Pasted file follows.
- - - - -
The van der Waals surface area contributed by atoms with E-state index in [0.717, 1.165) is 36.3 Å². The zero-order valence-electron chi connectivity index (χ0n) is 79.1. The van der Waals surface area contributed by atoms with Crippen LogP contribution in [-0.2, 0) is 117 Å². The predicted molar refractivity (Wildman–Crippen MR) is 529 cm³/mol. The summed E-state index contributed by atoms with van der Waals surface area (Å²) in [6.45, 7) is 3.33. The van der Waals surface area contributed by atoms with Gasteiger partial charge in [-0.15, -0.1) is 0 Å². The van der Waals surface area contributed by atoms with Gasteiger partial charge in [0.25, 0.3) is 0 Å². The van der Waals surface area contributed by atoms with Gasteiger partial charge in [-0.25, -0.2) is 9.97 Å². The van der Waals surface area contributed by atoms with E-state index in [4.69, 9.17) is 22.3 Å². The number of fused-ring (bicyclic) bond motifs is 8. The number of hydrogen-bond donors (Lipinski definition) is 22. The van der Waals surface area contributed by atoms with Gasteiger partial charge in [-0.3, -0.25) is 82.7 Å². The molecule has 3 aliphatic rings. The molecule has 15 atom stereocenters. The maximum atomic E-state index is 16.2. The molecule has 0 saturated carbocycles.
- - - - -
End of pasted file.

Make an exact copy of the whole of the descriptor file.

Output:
The van der Waals surface area contributed by atoms with E-state index in [0.717, 1.165) is 36.3 Å². The zero-order valence-electron chi connectivity index (χ0n) is 79.1. The van der Waals surface area contributed by atoms with Crippen LogP contribution in [-0.2, 0) is 117 Å². The predicted molar refractivity (Wildman–Crippen MR) is 529 cm³/mol. The summed E-state index contributed by atoms with van der Waals surface area (Å²) in [6.45, 7) is 3.33. The van der Waals surface area contributed by atoms with Gasteiger partial charge in [-0.15, -0.1) is 0 Å². The van der Waals surface area contributed by atoms with Gasteiger partial charge in [0.25, 0.3) is 0 Å². The van der Waals surface area contributed by atoms with Gasteiger partial charge in [-0.25, -0.2) is 9.97 Å². The van der Waals surface area contributed by atoms with E-state index in [4.69, 9.17) is 22.3 Å². The number of fused-ring (bicyclic) bond motifs is 8. The number of hydrogen-bond donors (Lipinski definition) is 22. The van der Waals surface area contributed by atoms with Gasteiger partial charge in [-0.3, -0.25) is 82.7 Å². The molecule has 3 aliphatic rings. The molecule has 15 atom stereocenters. The maximum atomic E-state index is 16.2. The molecule has 0 saturated carbocycles.